Tag Archives: yoga

Tips For Adulthood: Five Ways To Stay Fit

Every Wednesday I offer tips for adulthood.

This week’s list is inspired – yet again – by my move.

My new house is located considerably further than my old house to either of my children’s schools. And so, for someone who was already walking quite a bit (we don’t own a car), I’m now walking even more. Which got me thinking about fitness.

Let me preface this by saying that I’m not a fitness freak. I’m not naturally athletic. (My best sports are billiards and ping-pong). Nor am I neurotic about food (it may be one of the *only* things I’m not neurotic about.) And yet, I lead what most people would term a fairly health lifestyle.

Here’s how I do it and how you can too:

1. Only eat sweets at night. I’m a fairly rule-bound person, which means that when I want to commit to some course of action – be it blogging, exercising or reading the New Yorker – I tend to set rules for myself. Not rigid, you-must-do-this-or-you’ll-die sorts of rules. More like guidelines. With sweets, my rule is “Only eat them at night.” I don’t know when I came up with this rule. But somewhere along the way I decided that as someone with the dietary preferences of an 11-year-old boy, I’d be better off setting some kind of arbitrary limitation on my sugar intake. And saving sweets for the evening works really well. Because that daily dose of Ben and Jerry’s is something I can look forward to all day long.

2. Pretend you have food allergies. OK, I don’t really do this because I don’t need to pretend. My son has a host of food allergies which means that there are all sorts of things that are off-limit in our house. But if I were trying to attain a healthier diet, I might pretend that I was similarly constrained. Because you end up eating much more healthily when you start paying attention to food labels. Take junk food. Most processed food – potato chips (crisps), cookies (biscuits) or pretty much any form of cake – has eggs and butter (not to mention a host of other items.) I have nothing against eggs or butter. But my son is allergic to both. Which means that almost all of the dessert items we stock on a regular basis (save my precious Ben and Jerry’s) are “vegan,” because only vegan items are free of eggs, milk and butter. So we tend to stock a lot of pareve cookies in addition to things like sorbet and dark chocolate. While your first instinct might be to say “gross,” go ahead and try it. Some are, indeed, gross. But some are plenty tasty, like these organic chocolate rice bars. Yum!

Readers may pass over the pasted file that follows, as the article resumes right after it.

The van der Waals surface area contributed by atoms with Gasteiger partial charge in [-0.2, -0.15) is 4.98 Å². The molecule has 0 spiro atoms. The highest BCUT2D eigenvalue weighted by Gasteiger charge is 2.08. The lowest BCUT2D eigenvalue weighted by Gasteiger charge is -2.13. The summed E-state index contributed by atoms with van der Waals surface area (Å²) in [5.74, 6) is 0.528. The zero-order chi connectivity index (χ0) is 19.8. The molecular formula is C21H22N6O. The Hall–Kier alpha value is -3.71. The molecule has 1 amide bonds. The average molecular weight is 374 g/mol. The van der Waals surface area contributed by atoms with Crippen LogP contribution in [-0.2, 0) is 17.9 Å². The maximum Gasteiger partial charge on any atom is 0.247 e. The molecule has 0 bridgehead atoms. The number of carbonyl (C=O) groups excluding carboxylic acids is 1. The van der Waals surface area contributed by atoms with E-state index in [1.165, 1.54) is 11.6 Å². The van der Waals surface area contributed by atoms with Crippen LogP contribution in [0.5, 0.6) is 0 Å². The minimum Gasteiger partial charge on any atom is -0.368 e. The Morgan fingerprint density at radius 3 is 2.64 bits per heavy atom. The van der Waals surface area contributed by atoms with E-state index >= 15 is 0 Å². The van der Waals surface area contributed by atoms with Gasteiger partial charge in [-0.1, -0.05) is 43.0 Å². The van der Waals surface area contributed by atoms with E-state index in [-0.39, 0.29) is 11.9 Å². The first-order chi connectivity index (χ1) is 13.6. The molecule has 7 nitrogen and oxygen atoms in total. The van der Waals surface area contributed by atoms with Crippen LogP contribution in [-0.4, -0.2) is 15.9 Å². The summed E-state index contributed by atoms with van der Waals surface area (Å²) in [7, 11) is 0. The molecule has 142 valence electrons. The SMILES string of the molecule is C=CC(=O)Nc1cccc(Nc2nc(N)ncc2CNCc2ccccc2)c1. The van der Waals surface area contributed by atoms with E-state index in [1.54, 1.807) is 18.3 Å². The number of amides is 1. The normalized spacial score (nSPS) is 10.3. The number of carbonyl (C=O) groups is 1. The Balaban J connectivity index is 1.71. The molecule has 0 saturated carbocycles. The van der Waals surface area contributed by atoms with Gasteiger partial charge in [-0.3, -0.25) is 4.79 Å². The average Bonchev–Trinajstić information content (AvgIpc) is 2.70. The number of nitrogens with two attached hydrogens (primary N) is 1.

3. Build your work-out into another weekly routine and commit to it. Yes, yes. I know what you’re going to say: “But I’m not self-disciplined enough to do this!” I hear you. I don’t like working out either. So the way I “trick” myself into working out regularly is to build my work-out into a different routine in my life that isn’t optional:  taking my son to school. Two or three times a week – when it’s my turn to take my son to school – I make sure that I wear my work-out gear. (Hidden Fitness Rule Number One: getting dressed to work out is half the battle.) That way, after I’ve dropped him off, all I need to do is pop on the walk-man and off I go. After all, I still need to get home, right? Might as well run. Obviously, this particular strategy won’t work for all parents. Some may need to get on a bus or train to go to work. (To them I’d suggest: try cycling to work.) Or maybe your child’s school is right around the corner. (Pretend it isn’t. See #2.) But you get my drift:  figure out some non-moveable piece in your weekly schedule and make that anchor your work-out regime.